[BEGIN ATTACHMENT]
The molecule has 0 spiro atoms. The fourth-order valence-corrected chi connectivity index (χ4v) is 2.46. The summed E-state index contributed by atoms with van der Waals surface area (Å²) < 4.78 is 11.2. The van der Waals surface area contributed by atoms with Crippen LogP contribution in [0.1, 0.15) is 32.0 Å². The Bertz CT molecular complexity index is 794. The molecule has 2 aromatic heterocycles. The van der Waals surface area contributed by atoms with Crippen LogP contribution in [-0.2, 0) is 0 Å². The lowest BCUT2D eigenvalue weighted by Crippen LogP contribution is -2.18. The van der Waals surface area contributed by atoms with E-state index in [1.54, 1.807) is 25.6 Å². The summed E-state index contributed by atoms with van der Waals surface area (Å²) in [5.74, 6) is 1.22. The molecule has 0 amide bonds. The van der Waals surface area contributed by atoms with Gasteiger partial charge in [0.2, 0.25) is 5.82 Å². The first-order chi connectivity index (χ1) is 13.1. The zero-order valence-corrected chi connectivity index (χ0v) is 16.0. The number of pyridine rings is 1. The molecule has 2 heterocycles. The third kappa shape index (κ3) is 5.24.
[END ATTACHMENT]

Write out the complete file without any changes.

The molecule has 0 spiro atoms. The fourth-order valence-corrected chi connectivity index (χ4v) is 2.46. The summed E-state index contributed by atoms with van der Waals surface area (Å²) < 4.78 is 11.2. The van der Waals surface area contributed by atoms with Crippen LogP contribution in [0.1, 0.15) is 32.0 Å². The Bertz CT molecular complexity index is 794. The molecule has 2 aromatic heterocycles. The van der Waals surface area contributed by atoms with Crippen LogP contribution in [-0.2, 0) is 0 Å². The lowest BCUT2D eigenvalue weighted by Crippen LogP contribution is -2.18. The van der Waals surface area contributed by atoms with E-state index in [1.54, 1.807) is 25.6 Å². The summed E-state index contributed by atoms with van der Waals surface area (Å²) in [5.74, 6) is 1.22. The molecule has 0 amide bonds. The van der Waals surface area contributed by atoms with Gasteiger partial charge in [0.2, 0.25) is 5.82 Å². The first-order chi connectivity index (χ1) is 13.1. The zero-order valence-corrected chi connectivity index (χ0v) is 16.0. The number of pyridine rings is 1. The molecule has 2 heterocycles. The third kappa shape index (κ3) is 5.24.